Thanks to the British Weights and Measures Act of 1824, we Americans inherited a collection of units known as the Imperial system. Imperial units are unbelievably accurate and superior to the metric system in every way–and I can prove it with a singular question:
What is 17-17/32″ divided by three?
And you thought a six-star Sudoku puzzle was hard.
Fortunately, woodworkers are constantly dividing things in half, a much easier task than the gasket blowing problem above (5-27/32″ is the correct answer–took me a day and a half, or .15 payroll period to figure this out ). Try it yourself–dividing 17-17/32″ by two only took me four hours.
Approximately 520 payroll periods ago, we introduced the CS-1 Center Scribe, a cool tool to help Inch Land woodworkers find the center of things without time-consuming calculations. Inchlanders often struggle with the efficiency of Imperial measurements and our CS-1 Center Scribe quickly became one of our most sought after tools to this day.
About 104 payroll periods ago, improvements to the CS-1 came upon me. Fully charged for the redesign, the muse arrived unannounced bearing news of the VP-60 Adjustable Pitch Plane. Immediately thereafter, who should reappear with a radical new design for shoulder planes? And for the past year, I have been obsessed with the Jointmaker Pro–likely the most scrutinized new tool introduction I’ve known.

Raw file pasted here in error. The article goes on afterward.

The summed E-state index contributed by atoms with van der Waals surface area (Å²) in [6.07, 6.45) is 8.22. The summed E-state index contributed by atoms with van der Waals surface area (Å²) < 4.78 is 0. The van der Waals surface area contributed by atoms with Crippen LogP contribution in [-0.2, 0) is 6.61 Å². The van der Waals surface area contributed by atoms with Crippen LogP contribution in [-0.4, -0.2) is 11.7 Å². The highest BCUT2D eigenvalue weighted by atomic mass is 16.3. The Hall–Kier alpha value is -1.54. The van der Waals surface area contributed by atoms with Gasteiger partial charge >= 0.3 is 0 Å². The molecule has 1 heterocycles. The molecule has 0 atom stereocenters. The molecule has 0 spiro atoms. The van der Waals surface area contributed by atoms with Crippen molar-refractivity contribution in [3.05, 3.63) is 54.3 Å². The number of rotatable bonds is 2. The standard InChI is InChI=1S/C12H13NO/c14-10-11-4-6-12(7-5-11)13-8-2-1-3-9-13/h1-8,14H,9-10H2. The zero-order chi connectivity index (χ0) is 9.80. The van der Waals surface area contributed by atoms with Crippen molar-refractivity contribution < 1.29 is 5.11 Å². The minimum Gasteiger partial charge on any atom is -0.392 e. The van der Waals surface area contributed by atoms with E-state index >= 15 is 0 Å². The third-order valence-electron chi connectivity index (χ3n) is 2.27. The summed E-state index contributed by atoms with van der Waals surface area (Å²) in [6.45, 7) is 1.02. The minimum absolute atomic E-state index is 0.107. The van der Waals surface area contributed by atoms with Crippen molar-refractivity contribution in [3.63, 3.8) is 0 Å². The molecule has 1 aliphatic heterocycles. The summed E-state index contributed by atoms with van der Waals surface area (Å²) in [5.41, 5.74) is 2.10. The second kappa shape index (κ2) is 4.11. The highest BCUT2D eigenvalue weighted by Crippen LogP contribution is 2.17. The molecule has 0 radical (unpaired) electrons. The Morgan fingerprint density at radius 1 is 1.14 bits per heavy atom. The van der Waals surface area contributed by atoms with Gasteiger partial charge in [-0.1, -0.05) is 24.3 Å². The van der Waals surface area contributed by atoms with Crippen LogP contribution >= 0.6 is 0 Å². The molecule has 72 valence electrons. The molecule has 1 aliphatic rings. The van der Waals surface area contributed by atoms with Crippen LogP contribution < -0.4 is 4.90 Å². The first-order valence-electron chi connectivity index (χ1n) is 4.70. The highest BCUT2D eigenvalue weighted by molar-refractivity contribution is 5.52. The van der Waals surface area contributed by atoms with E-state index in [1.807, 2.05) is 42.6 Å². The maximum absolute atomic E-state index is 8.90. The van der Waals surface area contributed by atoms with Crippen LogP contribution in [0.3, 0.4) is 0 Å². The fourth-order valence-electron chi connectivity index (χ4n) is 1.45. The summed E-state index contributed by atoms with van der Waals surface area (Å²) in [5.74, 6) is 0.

The image below is of our new, improved Center Scribe.
Briefly, here are the improvements;
- Zero backlash or slippage–no gears.
- Holds a pencil
- Finds centers on square, round or rectangular stock lightning-fast.
- Does not react with humidity
- Field adjustable if needed
- Smoother feel
- More precisely scribed centerlines (not pencil lines for obvious reasons), accurate to within .002″
To learn more, visit the CS-2 Center Scribe pre-production page. And if the CS-2 looks like something you can use, click the panel that states “Notify me when this item is back in stock.” By adding your name to this database we have a much better idea of our manufacturing quantities–you are not placing an order.
Thanks to a suggestion by a good engineering friend, this tool is crazy smooth and accurate. I hope you like it because… well, it’s a payroll thing.